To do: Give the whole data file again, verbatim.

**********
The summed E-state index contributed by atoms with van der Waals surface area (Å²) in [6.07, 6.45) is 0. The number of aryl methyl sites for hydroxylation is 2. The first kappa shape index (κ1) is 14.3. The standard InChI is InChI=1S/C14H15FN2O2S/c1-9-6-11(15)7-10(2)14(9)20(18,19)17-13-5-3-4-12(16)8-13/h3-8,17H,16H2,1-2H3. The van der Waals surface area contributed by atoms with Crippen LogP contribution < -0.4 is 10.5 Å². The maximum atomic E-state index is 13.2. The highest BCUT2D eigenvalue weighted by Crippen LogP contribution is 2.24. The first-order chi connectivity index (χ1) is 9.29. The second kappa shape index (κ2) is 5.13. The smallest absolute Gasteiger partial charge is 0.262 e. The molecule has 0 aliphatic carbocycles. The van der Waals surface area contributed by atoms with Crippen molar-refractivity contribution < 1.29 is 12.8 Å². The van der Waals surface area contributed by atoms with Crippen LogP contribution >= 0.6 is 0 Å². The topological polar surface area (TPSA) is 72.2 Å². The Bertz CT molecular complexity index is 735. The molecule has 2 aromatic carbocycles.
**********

The summed E-state index contributed by atoms with van der Waals surface area (Å²) in [6.07, 6.45) is 0. The number of aryl methyl sites for hydroxylation is 2. The first kappa shape index (κ1) is 14.3. The standard InChI is InChI=1S/C14H15FN2O2S/c1-9-6-11(15)7-10(2)14(9)20(18,19)17-13-5-3-4-12(16)8-13/h3-8,17H,16H2,1-2H3. The van der Waals surface area contributed by atoms with Crippen LogP contribution < -0.4 is 10.5 Å². The maximum atomic E-state index is 13.2. The highest BCUT2D eigenvalue weighted by Crippen LogP contribution is 2.24. The first-order chi connectivity index (χ1) is 9.29. The second kappa shape index (κ2) is 5.13. The smallest absolute Gasteiger partial charge is 0.262 e. The molecule has 0 aliphatic carbocycles. The van der Waals surface area contributed by atoms with Crippen molar-refractivity contribution < 1.29 is 12.8 Å². The van der Waals surface area contributed by atoms with Crippen LogP contribution >= 0.6 is 0 Å². The topological polar surface area (TPSA) is 72.2 Å². The Bertz CT molecular complexity index is 735. The molecule has 2 aromatic carbocycles.